 No accommodations or modifications are given for assessment
 Mostly observations are done by the teacher- the teacher uses anecdotal notes to provide
evidence of the student’s performance
 Students engage in online-testing
 Mostly prompting and modeling are provided for this student

4. How much of the school day does the student spend in the general education environment
per the IEP?
 He receives 60 minutes a month for occupational therapy, physical therapy, and speech
 The 60 minutes is then broken down to 20 minutes a week.

5. Does the student have a completed FBA, BIP, or another behavior-specific plan?
 He does not have an FBA, BIP, or another behavior specific plan

6. After reviewing the information, what was most helpful and interesting? What impact,
guidance, or influence does it have on your chaining project?
 What was most helpful was not only talking to the special ed. teacher but being able to
ask questions about the IEP of the student and understanding the format of the IEP
 What I found most interesting was how excited he was when I took him to engage in the
task analysis- he was always very excited and very ready to learn.
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 I also found it interesting that though he does not speak, he can understand simple
directions and he does make facial expressions when you talk to him
 He is also very good at imitating others and positive verbal praise is a great reinforcer.
 This is helpful in understanding how to formulate my task analysis and in getting to know
my student on a deeper level.
 In having the background knowledge that he can follow simple directions, I will strive to
order my instructions to the best of my abilities in a way that benefits his needs.

7. What additional information would you be interested in obtaining?


 I would be interested in sitting in on an occupational speech or physical therapy sessions
in order see how the therapist works with the student.
 Additionally, I would have liked to have given the Brigance assessment so that I could
see exactly where he is at for cognition, motor skills, adaptive skills etc.

Teacher Interview

Student Pseudonym: Jake

Grade: Preschool

Age: 3

Environment: Urban

Parents/Guardians: Mom and Dad are married. Dad travels a lot as he is a soft-ware
engineer and mom is a stay-at home mom

Siblings: Younger brother Vinny, who is 18 months old.

Current Grades in School: can sort 2 or 3 colors successfully. Will sit and attend to large
and small group instruction. Non-verbal at this time.

Present Level of Performance:

Reading: He is non-verbal, doesn’t really show an interest in books, is unable to


identify characters or answer questions about a story read, and he cannot identify
or recognize colors, however he can follow simple directions.

Spelling: He does not know the letters of the alphabet nor can he identify any, he
also does not know how to spell his name.

Writing: His fine motor skills are very poor which impairs his ability to be able to
write his name.
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Math: He is on unable to count to ten, he cannot sequence a set of objects or extend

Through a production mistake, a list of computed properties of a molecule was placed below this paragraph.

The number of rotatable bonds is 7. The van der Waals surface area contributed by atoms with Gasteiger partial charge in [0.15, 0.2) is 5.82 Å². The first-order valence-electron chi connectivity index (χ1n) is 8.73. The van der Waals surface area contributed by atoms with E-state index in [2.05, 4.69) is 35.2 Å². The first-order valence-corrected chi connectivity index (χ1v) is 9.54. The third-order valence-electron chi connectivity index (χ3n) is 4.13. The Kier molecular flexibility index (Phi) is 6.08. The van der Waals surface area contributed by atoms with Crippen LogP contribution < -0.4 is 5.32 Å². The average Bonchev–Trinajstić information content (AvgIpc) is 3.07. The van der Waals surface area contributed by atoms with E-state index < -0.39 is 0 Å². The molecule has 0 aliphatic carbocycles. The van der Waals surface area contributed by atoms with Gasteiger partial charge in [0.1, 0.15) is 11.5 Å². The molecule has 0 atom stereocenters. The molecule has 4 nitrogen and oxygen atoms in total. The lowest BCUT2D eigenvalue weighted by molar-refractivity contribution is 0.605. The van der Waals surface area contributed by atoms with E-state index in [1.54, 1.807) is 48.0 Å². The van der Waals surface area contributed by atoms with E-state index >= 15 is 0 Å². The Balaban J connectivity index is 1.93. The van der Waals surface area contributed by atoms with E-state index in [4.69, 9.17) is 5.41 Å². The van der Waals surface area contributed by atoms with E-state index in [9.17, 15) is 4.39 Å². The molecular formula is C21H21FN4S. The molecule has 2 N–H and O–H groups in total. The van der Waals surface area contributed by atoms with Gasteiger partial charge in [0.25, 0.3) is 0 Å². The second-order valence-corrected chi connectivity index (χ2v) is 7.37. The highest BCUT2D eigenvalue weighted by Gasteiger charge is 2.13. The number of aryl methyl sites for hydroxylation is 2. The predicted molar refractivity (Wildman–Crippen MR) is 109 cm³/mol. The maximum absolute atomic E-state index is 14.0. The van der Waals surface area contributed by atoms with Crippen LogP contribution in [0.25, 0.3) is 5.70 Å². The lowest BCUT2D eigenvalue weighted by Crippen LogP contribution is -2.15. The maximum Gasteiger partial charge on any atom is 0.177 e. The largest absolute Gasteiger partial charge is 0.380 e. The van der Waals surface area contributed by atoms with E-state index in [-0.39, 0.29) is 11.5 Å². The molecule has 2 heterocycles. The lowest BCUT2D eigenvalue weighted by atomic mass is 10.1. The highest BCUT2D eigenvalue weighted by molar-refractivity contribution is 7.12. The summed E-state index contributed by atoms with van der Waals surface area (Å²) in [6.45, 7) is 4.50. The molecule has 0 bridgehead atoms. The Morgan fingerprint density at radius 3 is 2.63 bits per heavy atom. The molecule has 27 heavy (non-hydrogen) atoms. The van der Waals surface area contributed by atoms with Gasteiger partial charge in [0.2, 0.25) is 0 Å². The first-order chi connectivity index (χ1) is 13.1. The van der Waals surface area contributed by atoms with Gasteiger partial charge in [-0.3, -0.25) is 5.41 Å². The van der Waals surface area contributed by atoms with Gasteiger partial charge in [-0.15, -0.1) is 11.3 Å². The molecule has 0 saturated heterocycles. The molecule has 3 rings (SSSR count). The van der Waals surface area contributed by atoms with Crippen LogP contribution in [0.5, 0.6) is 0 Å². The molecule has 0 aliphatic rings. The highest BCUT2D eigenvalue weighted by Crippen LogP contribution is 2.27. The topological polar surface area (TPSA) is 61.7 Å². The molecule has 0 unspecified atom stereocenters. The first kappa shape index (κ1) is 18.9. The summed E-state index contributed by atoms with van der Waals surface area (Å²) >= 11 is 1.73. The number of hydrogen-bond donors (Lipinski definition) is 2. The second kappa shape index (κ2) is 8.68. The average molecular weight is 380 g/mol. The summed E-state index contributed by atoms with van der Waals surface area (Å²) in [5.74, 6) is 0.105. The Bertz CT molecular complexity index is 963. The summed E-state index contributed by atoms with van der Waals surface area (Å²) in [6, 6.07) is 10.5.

a pattern, and he does not know shapes such as a circle, square, triangle, rectangle,
cube, sphere, heart, star, and diamond.

Any adaptations in place for taking assessments? No adaptions are put into place for
assessments given the fact that they are online tests and evidence of the student’s
performance is provided by anecdotal notes and observation. However throughout the
day, Jake receives a lot of prompting and modeling to get him to engage in certain tasks.

Academic Strengths: Happy, willing to work, tries hard and try new things. When given the
opportunity to work one-on-one with an adult, he does very well. He also engages in
learning labs but needs verbal prompting to do so.

Academic Areas for Improvement: Non-verbal, needs a lot of verbal prompting

Behavioral Strengths: Very sweet and happy. Tries hard and is willing to try new activities.
He also plays very well with his peers.

Behavioral Areas for Improvement: There are no behavioral issues as he nonverbal and
has difficulties walking around the room. However if you get mad, or provide negative
punishment or praise, he becomes very offended.

Behavior Intervention Plan (BIP)? No

Describe the level of independent functional skills. Maximum prompts for dressing, not
toilet trained, needs help ambulating through the classroom environment. He can be very
wobbly and unstable.

Describe social skills and relationships with peers: Enjoys playing alongside his peers.
Uses dolls and toys in the kitchen for imaginative play. He also enjoys imitating others
especially during music time.

Describe organization and decision-making skills: He is very good at pointing to things that
he wants or pulling your hand in the direction of something. He also imitates what he
wants.

Describe things that he/she finds motivating and reinforcing: He likes the Ipad, toy stroller,
and farm toys. Positive praise is also an effective reinforcer; however he becomes easily
offended if you tell him no.

Goals or aspirations the parents have for their child for this school year: To develop a form
of communication- sentence strip to request, ipad voice output device, showing adults what
he wants.
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Baseline
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Intervention